Tales from Ponza – Part 3 and last
When I travel to the sea coast, I want to try the local food specialty – that is, fresh seafood. Right? Well, this is what we all hope for while travelling, and most of all, we want to eat where locals eat. In Italy, not all seafood is created equal, and this is true throughout the boot-shaped Italian peninsula.
Thus, sea bass, mussels, or prawns in Puglia (Adriatic Sea) will have a different taste from those of Sicily (Mediterranean Sea). This is also true for fruit and vegetables, depending on the soil in which these fruits and vegetables are grown. Who has not heard (at least in America) of Maine Lobster? Does the word Norwegian salmon say something to you? These are examples of places renowned worldwide for the characteristic flavour of a particular type of seafood found in there.
In the end, it’s all a matter of flavor, and when it comes to seafood, Italians – and I – are very picky. If I have to be a purist, Main lobster or Norwegian salmon should be eaten locally – in Maine and Norway respectively! For example, in Italy you can find Pacific Ocean tuna or shellfish (and they are usually cheaper than the local ones), but there is nothing like eating freshly catched, local tuna or shellfish (zero-kilometer)!! I’m willing to pay more but eat fresh. It is also a matter of trade-offs: eating fresh versus eating less often, in other words – quality versus quantity.
When we go out for seafood, we go to places that we are sure we are eating local and fresh products. This is the case of the wonderful “Orestorante”, a three- story restaurant with great food and a stunning view of Ponza.
Before going to Orestorante, I went to its website and something caught my attention – and no, it was neither the pictures nor the menu; it was the chef’s introductory message below:
” Dear reader, here’s the first and most delicious recipe I will propose you:
Live by the sea,
go on a boat at least once a day,
go fishing often,
be always surrounded by friends,
a loving wife,
a magnificent daughter,
give a smile to everyone you meet,
be able to laugh, and if fate will find you the fortune of living in a fantastic island like Ponza, as it’s happened to me, maybe you’ll feel the desire of spreading the joy of life through food “
The entrance of the restaurant – simple and elegant.
Orestorante’s name is a pun, a wordplay that mixes up two things: the chef’s name “Oreste” and the word “restaurant”.
Upon our arrival to Orestorante (or Oreste’s Restaurant), the first thing I said was: “¡Que bella vista!” (meaning in Spanish what a beautiful view!). I was so excited that my hands were shaky, therefore the result was the picture below (apologies to you all!). Anyway, I still wanted to share the stunning colors of this “Bella Vista”!!!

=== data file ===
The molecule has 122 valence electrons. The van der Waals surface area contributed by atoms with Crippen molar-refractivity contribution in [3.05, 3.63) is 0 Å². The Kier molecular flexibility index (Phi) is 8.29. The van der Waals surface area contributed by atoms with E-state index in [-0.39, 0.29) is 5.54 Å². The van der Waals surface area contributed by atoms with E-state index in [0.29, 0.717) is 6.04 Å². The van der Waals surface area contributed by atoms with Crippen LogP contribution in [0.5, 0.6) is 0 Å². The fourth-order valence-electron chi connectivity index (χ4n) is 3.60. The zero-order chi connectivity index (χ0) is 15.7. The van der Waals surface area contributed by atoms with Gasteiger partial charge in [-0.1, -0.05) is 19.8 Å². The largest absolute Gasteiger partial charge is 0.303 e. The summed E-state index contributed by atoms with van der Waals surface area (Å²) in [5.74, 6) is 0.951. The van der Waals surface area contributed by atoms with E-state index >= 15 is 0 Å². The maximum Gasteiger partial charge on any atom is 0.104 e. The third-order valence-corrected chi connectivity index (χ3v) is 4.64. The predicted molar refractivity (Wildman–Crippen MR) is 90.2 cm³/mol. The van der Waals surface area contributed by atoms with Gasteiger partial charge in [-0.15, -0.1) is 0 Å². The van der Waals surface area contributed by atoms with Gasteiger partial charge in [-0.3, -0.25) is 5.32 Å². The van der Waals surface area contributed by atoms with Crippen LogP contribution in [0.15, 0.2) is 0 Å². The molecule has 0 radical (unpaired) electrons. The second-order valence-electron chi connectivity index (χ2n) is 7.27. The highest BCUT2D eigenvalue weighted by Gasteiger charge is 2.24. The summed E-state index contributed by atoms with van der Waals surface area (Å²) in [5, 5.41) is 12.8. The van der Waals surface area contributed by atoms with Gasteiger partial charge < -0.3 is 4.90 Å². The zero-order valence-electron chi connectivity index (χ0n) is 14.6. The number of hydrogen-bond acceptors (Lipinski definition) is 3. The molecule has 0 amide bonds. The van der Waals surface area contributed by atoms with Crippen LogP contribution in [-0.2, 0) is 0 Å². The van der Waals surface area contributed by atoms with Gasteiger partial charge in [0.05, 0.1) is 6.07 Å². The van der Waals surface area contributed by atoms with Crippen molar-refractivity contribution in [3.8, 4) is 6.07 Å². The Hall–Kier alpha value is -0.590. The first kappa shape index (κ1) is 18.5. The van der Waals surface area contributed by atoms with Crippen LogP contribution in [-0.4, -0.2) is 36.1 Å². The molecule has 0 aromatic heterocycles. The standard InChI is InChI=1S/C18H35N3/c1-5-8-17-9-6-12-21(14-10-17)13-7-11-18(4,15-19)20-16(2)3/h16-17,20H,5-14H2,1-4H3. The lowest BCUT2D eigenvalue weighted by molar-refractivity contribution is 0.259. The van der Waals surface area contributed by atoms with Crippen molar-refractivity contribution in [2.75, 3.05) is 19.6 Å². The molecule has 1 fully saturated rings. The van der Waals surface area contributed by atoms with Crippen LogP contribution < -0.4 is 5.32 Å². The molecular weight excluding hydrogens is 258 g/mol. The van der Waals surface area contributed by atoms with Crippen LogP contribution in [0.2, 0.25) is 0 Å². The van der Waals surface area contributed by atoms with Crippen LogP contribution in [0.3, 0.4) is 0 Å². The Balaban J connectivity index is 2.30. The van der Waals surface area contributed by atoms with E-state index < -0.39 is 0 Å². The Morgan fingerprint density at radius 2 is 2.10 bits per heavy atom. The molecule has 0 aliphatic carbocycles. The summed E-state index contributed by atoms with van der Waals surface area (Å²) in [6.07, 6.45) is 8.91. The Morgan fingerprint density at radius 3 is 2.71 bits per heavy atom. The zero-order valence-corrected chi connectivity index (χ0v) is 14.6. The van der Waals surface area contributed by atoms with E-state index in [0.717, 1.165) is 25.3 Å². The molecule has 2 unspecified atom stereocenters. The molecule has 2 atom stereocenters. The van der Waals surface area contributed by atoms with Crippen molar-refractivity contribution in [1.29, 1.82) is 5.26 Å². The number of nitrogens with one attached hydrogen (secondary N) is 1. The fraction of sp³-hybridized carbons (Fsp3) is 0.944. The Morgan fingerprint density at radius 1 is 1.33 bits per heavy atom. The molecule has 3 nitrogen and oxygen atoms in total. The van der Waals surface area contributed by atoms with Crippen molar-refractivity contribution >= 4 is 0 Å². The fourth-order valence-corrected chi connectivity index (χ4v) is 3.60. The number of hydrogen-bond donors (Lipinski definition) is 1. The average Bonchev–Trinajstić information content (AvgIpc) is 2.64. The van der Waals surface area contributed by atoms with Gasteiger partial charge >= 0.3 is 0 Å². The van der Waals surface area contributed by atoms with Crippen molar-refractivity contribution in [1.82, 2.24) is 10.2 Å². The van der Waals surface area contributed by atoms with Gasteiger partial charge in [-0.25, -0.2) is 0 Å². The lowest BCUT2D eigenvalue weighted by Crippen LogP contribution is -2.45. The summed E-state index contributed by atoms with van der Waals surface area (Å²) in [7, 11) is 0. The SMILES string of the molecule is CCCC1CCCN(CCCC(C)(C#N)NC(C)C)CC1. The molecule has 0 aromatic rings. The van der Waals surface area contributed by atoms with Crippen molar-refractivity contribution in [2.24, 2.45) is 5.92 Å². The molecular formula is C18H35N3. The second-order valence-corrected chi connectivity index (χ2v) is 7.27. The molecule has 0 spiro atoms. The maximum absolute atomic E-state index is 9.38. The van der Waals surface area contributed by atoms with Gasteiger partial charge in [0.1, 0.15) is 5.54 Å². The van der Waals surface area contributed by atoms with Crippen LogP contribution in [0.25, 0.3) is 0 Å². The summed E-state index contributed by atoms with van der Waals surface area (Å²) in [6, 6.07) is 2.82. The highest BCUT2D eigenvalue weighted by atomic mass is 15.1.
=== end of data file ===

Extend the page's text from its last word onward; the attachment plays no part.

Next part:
As I said before, the restaurant is in a three-story building with terraces featuring marvelous views. In the picture below, you can appreciate the first-story terrace and the second story terrace on your left.
This is the view from our table, located at the rooftop terrace. Notice the fishing net used as table-cloth adding a quirky touch to the dining area.
Our appetizer was a salad made of Greater Amberjack, prawns, and sea bass with a lime dressing, and a sea urchin sauce. Ok, so… I had an issue here: is food supposed to have a blue color? When I asked the waiter about the blue color sauce (it was bothering me!), he told me it was intended to resemble the sea. Well, these are the kind of things that make you go…. Hmmmmm!! I like the blue color of the sea, but not in my food!!! I then thought: the old saying “don’t judge a book by its cover” probably applies here, so I gave it a try….and it was DEEEEEEEEEEEElicious!!
The second appetizer was more on the classic side: Carpaccio of Greater Amberjack infused with rosemary.
Our pasta course: Calamarata with fresh calamari, cherry tomatoes, capers, and finochietto (fennel foliage). Calamarata is a pasta format resembling – of course – calamari.
Main course – Filo Shrimp — five big shrimp wrapped in kataifi, deep-fried, and served with a light sea urchin mayonnaise.
Kataifi, a traditional ingredient in Greek and Mediterranean desserts (such as baklava), is a style of phyllo pastry that looks like capellini spaghetti, and when deep-fried, it resembles shredded wheat cereal.
Dessert: Apple crumble with cream gelato.
Even without the amazing view, Orestorante would still be a great spot. It is very easy to find restaurants with wonderful views but with lousy food and service. This one is an exception to the rule – just outstanding!
Orestorante – Via dietro la Chiesa 3 – 04027 Ponza – Tel. +39 (338) 8135730 – (0771) 80338 http://www.orestorante.it/